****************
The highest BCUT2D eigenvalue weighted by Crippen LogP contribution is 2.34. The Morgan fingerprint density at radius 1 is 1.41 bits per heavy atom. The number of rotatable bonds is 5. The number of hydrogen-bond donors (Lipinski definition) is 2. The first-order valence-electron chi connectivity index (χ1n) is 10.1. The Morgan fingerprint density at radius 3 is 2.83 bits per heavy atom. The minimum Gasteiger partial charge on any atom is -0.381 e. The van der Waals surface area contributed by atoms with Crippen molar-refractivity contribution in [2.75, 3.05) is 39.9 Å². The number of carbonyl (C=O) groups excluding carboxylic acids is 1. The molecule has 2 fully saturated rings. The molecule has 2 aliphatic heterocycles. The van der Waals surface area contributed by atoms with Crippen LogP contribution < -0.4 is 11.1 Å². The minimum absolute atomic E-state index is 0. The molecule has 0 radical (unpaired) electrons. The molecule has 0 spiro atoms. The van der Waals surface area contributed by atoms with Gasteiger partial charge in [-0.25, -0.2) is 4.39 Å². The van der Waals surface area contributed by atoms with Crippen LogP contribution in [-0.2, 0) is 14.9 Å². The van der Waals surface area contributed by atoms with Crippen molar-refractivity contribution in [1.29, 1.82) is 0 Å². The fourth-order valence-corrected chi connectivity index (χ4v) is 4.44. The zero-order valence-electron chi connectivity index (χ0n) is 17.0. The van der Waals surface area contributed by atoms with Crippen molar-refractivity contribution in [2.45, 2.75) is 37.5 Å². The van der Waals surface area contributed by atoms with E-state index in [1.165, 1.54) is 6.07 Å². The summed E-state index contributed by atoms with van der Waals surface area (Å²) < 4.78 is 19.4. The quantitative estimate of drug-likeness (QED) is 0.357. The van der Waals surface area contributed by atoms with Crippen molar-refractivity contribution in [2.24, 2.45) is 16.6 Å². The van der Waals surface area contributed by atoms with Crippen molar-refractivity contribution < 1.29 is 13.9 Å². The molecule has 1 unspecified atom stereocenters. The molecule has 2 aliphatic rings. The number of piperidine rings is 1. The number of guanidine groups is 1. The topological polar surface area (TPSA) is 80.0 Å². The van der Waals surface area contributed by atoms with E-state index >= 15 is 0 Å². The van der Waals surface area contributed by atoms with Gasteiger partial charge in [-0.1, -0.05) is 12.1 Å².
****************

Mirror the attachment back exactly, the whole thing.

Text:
The highest BCUT2D eigenvalue weighted by Crippen LogP contribution is 2.34. The Morgan fingerprint density at radius 1 is 1.41 bits per heavy atom. The number of rotatable bonds is 5. The number of hydrogen-bond donors (Lipinski definition) is 2. The first-order valence-electron chi connectivity index (χ1n) is 10.1. The Morgan fingerprint density at radius 3 is 2.83 bits per heavy atom. The minimum Gasteiger partial charge on any atom is -0.381 e. The van der Waals surface area contributed by atoms with Crippen molar-refractivity contribution in [2.75, 3.05) is 39.9 Å². The number of carbonyl (C=O) groups excluding carboxylic acids is 1. The molecule has 2 fully saturated rings. The molecule has 2 aliphatic heterocycles. The van der Waals surface area contributed by atoms with Crippen LogP contribution < -0.4 is 11.1 Å². The minimum absolute atomic E-state index is 0. The molecule has 0 radical (unpaired) electrons. The molecule has 0 spiro atoms. The van der Waals surface area contributed by atoms with Gasteiger partial charge in [-0.25, -0.2) is 4.39 Å². The van der Waals surface area contributed by atoms with Crippen LogP contribution in [-0.2, 0) is 14.9 Å². The van der Waals surface area contributed by atoms with Crippen molar-refractivity contribution in [1.29, 1.82) is 0 Å². The fourth-order valence-corrected chi connectivity index (χ4v) is 4.44. The zero-order valence-electron chi connectivity index (χ0n) is 17.0. The van der Waals surface area contributed by atoms with Crippen molar-refractivity contribution in [2.45, 2.75) is 37.5 Å². The van der Waals surface area contributed by atoms with E-state index in [1.165, 1.54) is 6.07 Å². The summed E-state index contributed by atoms with van der Waals surface area (Å²) < 4.78 is 19.4. The quantitative estimate of drug-likeness (QED) is 0.357. The van der Waals surface area contributed by atoms with Crippen molar-refractivity contribution in [2.24, 2.45) is 16.6 Å². The van der Waals surface area contributed by atoms with Crippen molar-refractivity contribution < 1.29 is 13.9 Å². The molecule has 1 unspecified atom stereocenters. The molecule has 2 aliphatic rings. The number of piperidine rings is 1. The number of guanidine groups is 1. The topological polar surface area (TPSA) is 80.0 Å². The van der Waals surface area contributed by atoms with E-state index >= 15 is 0 Å². The van der Waals surface area contributed by atoms with Gasteiger partial charge in [-0.1, -0.05) is 12.1 Å².